by Andy Force
sits at the end of your bench. He is too young to be an assistant
coach, too finely dressed to be a student helper. Is he perpetually
hurt, or academically inept? No, he answers to the title of
transfer. Sitting out a year only to have "X-factor" thrust upon his
shoulders by beat writers. Transfers, though college-experienced, are
often an unknown to the local fan base, since they "must complete one
academic year of residence at the certifying institution before being
eligible to compete for or receive travel expenses from the member
institution (NCAA Transfer Guide)." This year away from the court is
an abyss that takes even the most talented off the national radar.
Reasons for transferring vary, but color analyst Dick Vitale is pretty
confident in the overriding reason. "It gets down to one simple thing
for these players (transfers): they want to be uno, Number 1…They get
so caught up with the glamour of a school's name that they don't study
the program, the coach, the role they're asked to play. A lot of kids
are very impatient; they want to make it happen overnight. Some of
these superstars, All-Everything, they can't look in the mirror and
say, 'Maybe I'm not as good as I thought (Dick Vitale).' " Headlining
the 2003-2004 transfer arrivals are the gutsy and energetic Will
Bynum, slasher, leaper James White, and offensive juggernaut Jason
Chicago Crane product, Will Bynum committed to Lute Olsen and the
Arizona Wildcats out of high school. He received the 2000 Chicago
Public League Player of the Year and promised to be another stellar
Wildcat guard. Bynum got plenty of playing time with nearly 19
minutes a game his freshman season, but found himself in the role of
combo-guard. He started nine games along with posting 6.4 points per
game. Bynum played just eight games as a sophomore before asking for
his release from the University of Arizona. He never offered a reason
for his transfer but two theories are the struggle for minutes at
Arizona and his desire to have the ball in his hands more often.
Will's new home Georgia Tech returns three guards who averaged 30+
minutes last year, so minutes will still be an issue. The junior with
a freakish 40-inch vertical leap becomes eligible after his fall
semester final exams are completed (December).
James White, like many McDonald's All-Americans of late, found his way
to Gainesville, Florida out of high school. Florida promises recruits
an uptempo game with minimal restrictions. Billy Donovan has been
bringing in studs like White to town in droves. Maybe it is possible
to have too much talent? Nah, but James White was not happy and chose
Bob Huggins and the Bearcats of Cincinnati instead. White has lost 2
slam dunk contests in his life. The first was to former Gator
teammate David Lee in the summer of 2001, and he lost one to current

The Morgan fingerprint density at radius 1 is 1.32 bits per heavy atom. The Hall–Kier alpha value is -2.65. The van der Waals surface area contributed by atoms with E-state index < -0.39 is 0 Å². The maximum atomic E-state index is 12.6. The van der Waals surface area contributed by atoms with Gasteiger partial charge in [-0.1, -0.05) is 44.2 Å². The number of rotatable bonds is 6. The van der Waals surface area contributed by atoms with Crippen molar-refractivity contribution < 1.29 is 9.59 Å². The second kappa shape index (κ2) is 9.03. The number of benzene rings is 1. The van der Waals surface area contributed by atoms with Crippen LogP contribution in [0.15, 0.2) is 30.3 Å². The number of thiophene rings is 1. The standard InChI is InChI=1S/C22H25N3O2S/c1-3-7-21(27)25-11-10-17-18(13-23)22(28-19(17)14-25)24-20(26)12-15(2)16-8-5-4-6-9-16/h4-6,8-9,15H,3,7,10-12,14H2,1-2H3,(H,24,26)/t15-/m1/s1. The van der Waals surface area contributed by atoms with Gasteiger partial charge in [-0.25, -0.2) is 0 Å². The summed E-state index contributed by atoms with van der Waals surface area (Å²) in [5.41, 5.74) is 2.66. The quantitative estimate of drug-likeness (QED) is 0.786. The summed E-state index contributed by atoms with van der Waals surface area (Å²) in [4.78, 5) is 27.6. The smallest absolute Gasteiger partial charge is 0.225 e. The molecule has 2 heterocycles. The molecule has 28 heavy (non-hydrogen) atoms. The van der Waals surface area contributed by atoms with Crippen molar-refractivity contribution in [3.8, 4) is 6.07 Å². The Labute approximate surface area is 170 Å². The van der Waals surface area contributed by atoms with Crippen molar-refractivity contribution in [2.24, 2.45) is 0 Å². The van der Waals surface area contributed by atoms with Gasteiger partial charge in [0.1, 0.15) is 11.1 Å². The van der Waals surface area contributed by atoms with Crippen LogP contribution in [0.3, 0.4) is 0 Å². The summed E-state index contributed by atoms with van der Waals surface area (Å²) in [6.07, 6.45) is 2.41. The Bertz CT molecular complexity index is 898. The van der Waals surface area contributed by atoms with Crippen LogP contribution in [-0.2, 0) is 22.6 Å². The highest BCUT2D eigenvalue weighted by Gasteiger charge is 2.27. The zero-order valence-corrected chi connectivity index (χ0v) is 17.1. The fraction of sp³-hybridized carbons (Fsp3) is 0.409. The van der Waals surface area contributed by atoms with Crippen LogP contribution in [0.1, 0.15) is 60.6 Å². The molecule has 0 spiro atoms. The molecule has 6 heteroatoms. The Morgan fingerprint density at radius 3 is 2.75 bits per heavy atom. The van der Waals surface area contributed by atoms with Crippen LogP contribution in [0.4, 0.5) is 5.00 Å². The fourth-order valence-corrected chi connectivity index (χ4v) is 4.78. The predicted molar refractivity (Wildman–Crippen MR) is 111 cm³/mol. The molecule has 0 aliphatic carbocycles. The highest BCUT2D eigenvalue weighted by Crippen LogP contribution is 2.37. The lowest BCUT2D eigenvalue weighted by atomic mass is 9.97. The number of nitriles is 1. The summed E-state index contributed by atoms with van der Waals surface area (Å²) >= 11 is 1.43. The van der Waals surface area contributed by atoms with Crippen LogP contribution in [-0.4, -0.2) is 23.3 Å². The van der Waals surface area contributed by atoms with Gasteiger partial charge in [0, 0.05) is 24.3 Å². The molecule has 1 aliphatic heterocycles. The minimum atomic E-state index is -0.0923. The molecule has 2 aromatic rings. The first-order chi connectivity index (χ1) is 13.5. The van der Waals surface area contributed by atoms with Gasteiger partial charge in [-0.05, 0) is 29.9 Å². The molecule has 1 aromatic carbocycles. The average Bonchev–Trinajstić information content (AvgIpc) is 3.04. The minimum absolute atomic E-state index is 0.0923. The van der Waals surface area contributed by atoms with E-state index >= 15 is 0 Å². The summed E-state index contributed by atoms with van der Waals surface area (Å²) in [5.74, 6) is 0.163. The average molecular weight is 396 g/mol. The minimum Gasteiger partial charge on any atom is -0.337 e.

teammate Eric "Helicopter" Hicks during the 2003 Cincy Midnight
Madness. With chances of pulling out a dunk title slim, White tried
to leap from the free-throw line AND take the ball between his legs in
the process. White's record was clean until he got to Cincy when he
played in a taping of the And-1 Mix Tape Tour. For participating, the
NCAA told James he will sit out his fall semester (as per transfer
rules) "And-1" game.
Jason Conley could be the most promising of arriving transfers. In
2001-2002, he became the first true freshman to lead the nation in
scoring (29.3 ppg), at the Virginia Military Institute. Missouri
welcomes him to an already talented team. They already feature
Motown-products Ricky Paulding and Arthur Johnson, two of the best at
their positions. Conley's upon asking for his release from VMI said,
"I've always wanted to play at this level (Mizzou)." His arrival
instantly makes Mizzou an offensive giant, though it will be
interesting to see how he melds into Quin Snyder's rotation. Conley
begins his Missouri stint December 22nd.
Here is a list of the most successful transfers in years past.
Loren Woods left Wake Forest and Tim Duncan's hulking shadow for the
dry desert air of Tucson, Arizona. He began playing for the Wildcats
during the 1999-2000 season.
Mike Chappell returned home to the Michigan St. Spartans in 1999-2000
after leaving the Duke Blue Devils. He still played sparingly for his
new team, but won the national title in his first year back in college
Travis Ford began his playing days with the Tigers of Mizzou only to
return to his home state and the Big Blue of the Kentucky Wildcats.
His first full season of play with UK (1992-1993) saw them advance to
the final four only to be ousted by the Fab Five.
Larry Bird. He was pretty good. He left Indiana University's
tradition to create his own legacy at Indiana State University.
Billy McCaffrey might have been the ideal transfer. He left Duke
University amidst struggles for playing time. He found himself at
then struggling Vanderbilt University. McCaffrey quickly became The
Guy in the Music City averaging 20 ppg his first season and receiving
acclaim as the best point guard in the nation.
Coaches seek transfers warily since their contributions rarely match
the pains of midseason recruiting, paperwork, and shortened careers
affiliated with them. The three juniors Bynum, White, and Conley each
have the possibility of becoming one of the few, the proud, the